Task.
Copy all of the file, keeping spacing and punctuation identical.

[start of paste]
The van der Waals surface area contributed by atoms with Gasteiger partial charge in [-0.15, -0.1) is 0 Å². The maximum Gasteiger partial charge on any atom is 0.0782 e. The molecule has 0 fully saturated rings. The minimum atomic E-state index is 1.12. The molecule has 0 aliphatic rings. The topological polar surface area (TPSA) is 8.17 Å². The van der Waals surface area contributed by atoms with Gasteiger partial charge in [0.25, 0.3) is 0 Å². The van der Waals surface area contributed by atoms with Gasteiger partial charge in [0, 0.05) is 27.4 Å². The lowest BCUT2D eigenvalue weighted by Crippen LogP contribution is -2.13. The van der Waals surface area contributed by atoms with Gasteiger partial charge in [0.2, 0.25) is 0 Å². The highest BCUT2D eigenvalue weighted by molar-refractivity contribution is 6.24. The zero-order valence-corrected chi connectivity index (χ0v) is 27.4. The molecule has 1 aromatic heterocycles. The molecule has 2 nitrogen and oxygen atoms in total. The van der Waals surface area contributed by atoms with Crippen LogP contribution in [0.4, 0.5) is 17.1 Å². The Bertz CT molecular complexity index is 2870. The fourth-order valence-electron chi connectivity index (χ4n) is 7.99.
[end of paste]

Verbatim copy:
The van der Waals surface area contributed by atoms with Gasteiger partial charge in [-0.15, -0.1) is 0 Å². The maximum Gasteiger partial charge on any atom is 0.0782 e. The molecule has 0 fully saturated rings. The minimum atomic E-state index is 1.12. The molecule has 0 aliphatic rings. The topological polar surface area (TPSA) is 8.17 Å². The van der Waals surface area contributed by atoms with Gasteiger partial charge in [0.25, 0.3) is 0 Å². The van der Waals surface area contributed by atoms with Gasteiger partial charge in [0, 0.05) is 27.4 Å². The lowest BCUT2D eigenvalue weighted by Crippen LogP contribution is -2.13. The van der Waals surface area contributed by atoms with Gasteiger partial charge in [0.2, 0.25) is 0 Å². The highest BCUT2D eigenvalue weighted by molar-refractivity contribution is 6.24. The zero-order valence-corrected chi connectivity index (χ0v) is 27.4. The molecule has 1 aromatic heterocycles. The molecule has 2 nitrogen and oxygen atoms in total. The van der Waals surface area contributed by atoms with Crippen LogP contribution in [0.4, 0.5) is 17.1 Å². The Bertz CT molecular complexity index is 2870. The fourth-order valence-electron chi connectivity index (χ4n) is 7.99.